posted by Nanukthedog at 5:52 AM on February 3, 2016 [1 favorite]


Hey, I definitely have the same problem. I come in, I turn on my computer, I go "ooh, Facebook/Twitter/MetaFilter/Buzzfeed/whatever" and there goes my morning. (And unfortunately blocking social networks won't work for me--that's my job!)

One thing that helps when I actually commit to doing it is my physical to-do list. When I get in in the morning, before I open my internet browsers or email, I write down what I need to do for the day, and also any projects I'm waiting for a response on from other people. The act of writing it down physically (I use a 5.5x8 grid-lined Moleskine and a Uni Jetstream 0.5 for this, but you can use whatever you want, I'm just a stationery dork) really helps me set my priorities for the day and also remember what it was I was even working on.

Some helpful tools I've come across are Todoist for to-do lists, RescueTime for tracking how you spend your computer time (I second the recommendation above, it's great), and though I've never tried them myself, there are some browser extensions that will kick you out and lock you out of distracting websites if you've been on there longer than an amount of time that you can specify. I think RescueTime might even offer some version of this feature, but again, I've never used it.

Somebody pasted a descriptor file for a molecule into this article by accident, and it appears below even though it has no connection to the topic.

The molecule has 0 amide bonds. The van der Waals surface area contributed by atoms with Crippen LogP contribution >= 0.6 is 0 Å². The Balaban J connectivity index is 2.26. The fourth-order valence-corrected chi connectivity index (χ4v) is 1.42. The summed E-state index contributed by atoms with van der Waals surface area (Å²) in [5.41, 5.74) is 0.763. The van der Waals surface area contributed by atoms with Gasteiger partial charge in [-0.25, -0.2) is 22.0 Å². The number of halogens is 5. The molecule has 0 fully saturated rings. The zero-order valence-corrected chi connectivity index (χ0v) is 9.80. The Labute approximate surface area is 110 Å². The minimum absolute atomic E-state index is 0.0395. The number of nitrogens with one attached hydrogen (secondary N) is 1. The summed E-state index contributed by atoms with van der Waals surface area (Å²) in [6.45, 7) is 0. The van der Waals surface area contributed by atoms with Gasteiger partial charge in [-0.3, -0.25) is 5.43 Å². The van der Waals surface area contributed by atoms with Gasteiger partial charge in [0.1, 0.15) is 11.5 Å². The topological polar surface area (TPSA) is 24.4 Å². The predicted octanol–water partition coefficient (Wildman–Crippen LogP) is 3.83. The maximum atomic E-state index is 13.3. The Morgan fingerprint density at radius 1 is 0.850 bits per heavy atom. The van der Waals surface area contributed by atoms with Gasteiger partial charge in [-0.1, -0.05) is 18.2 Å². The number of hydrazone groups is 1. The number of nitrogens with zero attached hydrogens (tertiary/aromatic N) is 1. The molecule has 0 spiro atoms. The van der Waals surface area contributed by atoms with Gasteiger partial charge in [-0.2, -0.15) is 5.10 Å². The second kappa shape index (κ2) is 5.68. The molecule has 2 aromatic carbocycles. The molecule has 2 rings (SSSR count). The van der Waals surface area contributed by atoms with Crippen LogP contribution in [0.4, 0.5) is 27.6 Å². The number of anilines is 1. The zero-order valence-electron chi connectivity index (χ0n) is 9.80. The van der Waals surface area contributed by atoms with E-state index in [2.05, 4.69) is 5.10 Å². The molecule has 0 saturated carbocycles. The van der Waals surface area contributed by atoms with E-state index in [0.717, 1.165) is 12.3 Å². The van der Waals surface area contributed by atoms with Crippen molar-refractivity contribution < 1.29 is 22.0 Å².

I also have a little piece of paper taped to my monitor reminding me of the things that I have to do every morning (check queues, check email, etc.) that can be a good reminder for stuff I might otherwise overlook if I get wrapped up in other projects. Just a nice little priority reminder somewhere you'll see it every day can be a good productivity jog.

I've tried Pomodoro, and when I actually commit to it, it works pretty well. There is an online site called Tomato Timer that I like to use to save battery on my phone. You could easily do a Pomodoro for 25 minutes of morning MetaFilter and then begin your day on the right foot. :)

Good luck!
posted by helloimjennsco at 5:52 AM on February 4, 2016 [1 favorite]


« Older Flat Iron to Use Abroad   |   Returning to the treadmill Newer »
This thread is closed to new comments.